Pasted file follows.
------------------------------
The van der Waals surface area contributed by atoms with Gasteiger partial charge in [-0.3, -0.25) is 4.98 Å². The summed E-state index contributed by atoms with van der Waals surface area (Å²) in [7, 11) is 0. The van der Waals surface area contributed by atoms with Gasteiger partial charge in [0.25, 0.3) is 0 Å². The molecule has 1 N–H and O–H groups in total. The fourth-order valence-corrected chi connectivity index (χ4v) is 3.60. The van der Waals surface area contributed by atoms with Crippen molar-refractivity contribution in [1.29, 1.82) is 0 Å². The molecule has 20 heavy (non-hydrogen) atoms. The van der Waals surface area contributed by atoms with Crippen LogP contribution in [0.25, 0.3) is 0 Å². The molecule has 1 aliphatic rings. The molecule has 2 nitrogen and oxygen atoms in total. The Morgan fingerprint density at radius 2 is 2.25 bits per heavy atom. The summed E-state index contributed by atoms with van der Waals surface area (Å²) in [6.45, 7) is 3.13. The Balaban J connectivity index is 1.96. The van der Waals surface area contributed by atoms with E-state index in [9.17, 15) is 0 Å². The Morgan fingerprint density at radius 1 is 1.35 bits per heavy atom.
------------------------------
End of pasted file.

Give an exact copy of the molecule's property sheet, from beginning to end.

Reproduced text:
The van der Waals surface area contributed by atoms with Gasteiger partial charge in [-0.3, -0.25) is 4.98 Å². The summed E-state index contributed by atoms with van der Waals surface area (Å²) in [7, 11) is 0. The van der Waals surface area contributed by atoms with Gasteiger partial charge in [0.25, 0.3) is 0 Å². The molecule has 1 N–H and O–H groups in total. The fourth-order valence-corrected chi connectivity index (χ4v) is 3.60. The van der Waals surface area contributed by atoms with Crippen molar-refractivity contribution in [1.29, 1.82) is 0 Å². The molecule has 20 heavy (non-hydrogen) atoms. The van der Waals surface area contributed by atoms with Crippen LogP contribution in [0.25, 0.3) is 0 Å². The molecule has 1 aliphatic rings. The molecule has 2 nitrogen and oxygen atoms in total. The Morgan fingerprint density at radius 2 is 2.25 bits per heavy atom. The summed E-state index contributed by atoms with van der Waals surface area (Å²) in [6.45, 7) is 3.13. The Balaban J connectivity index is 1.96. The van der Waals surface area contributed by atoms with E-state index in [9.17, 15) is 0 Å². The Morgan fingerprint density at radius 1 is 1.35 bits per heavy atom.